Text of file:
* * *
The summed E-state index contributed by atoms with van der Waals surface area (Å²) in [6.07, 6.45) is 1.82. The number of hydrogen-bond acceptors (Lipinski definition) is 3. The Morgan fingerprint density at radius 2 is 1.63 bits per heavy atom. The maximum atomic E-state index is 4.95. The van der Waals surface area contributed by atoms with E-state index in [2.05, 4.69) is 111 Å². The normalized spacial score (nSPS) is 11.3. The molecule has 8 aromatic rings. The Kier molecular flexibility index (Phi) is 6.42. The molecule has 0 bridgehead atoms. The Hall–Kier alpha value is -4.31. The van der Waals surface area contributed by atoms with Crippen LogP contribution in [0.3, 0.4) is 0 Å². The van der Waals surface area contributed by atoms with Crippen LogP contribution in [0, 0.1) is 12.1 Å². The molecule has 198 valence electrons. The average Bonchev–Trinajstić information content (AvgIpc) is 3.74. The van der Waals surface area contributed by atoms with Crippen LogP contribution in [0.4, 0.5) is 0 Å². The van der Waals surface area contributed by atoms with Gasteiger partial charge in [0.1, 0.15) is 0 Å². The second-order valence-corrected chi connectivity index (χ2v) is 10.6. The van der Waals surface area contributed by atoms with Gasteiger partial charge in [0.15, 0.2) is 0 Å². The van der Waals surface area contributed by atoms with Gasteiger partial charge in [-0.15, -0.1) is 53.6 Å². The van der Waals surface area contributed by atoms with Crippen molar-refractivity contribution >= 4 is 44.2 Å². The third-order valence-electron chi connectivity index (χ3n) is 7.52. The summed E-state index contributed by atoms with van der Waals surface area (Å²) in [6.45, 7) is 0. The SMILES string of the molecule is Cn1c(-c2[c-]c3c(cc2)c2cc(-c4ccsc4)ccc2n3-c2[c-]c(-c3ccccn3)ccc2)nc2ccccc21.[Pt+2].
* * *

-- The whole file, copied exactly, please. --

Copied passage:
The summed E-state index contributed by atoms with van der Waals surface area (Å²) in [6.07, 6.45) is 1.82. The number of hydrogen-bond acceptors (Lipinski definition) is 3. The Morgan fingerprint density at radius 2 is 1.63 bits per heavy atom. The maximum atomic E-state index is 4.95. The van der Waals surface area contributed by atoms with E-state index in [2.05, 4.69) is 111 Å². The normalized spacial score (nSPS) is 11.3. The molecule has 8 aromatic rings. The Kier molecular flexibility index (Phi) is 6.42. The molecule has 0 bridgehead atoms. The Hall–Kier alpha value is -4.31. The van der Waals surface area contributed by atoms with Crippen LogP contribution in [0.3, 0.4) is 0 Å². The van der Waals surface area contributed by atoms with Crippen LogP contribution in [0, 0.1) is 12.1 Å². The molecule has 198 valence electrons. The average Bonchev–Trinajstić information content (AvgIpc) is 3.74. The van der Waals surface area contributed by atoms with Crippen LogP contribution in [0.4, 0.5) is 0 Å². The van der Waals surface area contributed by atoms with Gasteiger partial charge in [0.1, 0.15) is 0 Å². The second-order valence-corrected chi connectivity index (χ2v) is 10.6. The van der Waals surface area contributed by atoms with Gasteiger partial charge in [0.15, 0.2) is 0 Å². The van der Waals surface area contributed by atoms with Gasteiger partial charge in [-0.15, -0.1) is 53.6 Å². The van der Waals surface area contributed by atoms with Crippen molar-refractivity contribution >= 4 is 44.2 Å². The third-order valence-electron chi connectivity index (χ3n) is 7.52. The summed E-state index contributed by atoms with van der Waals surface area (Å²) in [6.45, 7) is 0. The SMILES string of the molecule is Cn1c(-c2[c-]c3c(cc2)c2cc(-c4ccsc4)ccc2n3-c2[c-]c(-c3ccccn3)ccc2)nc2ccccc21.[Pt+2].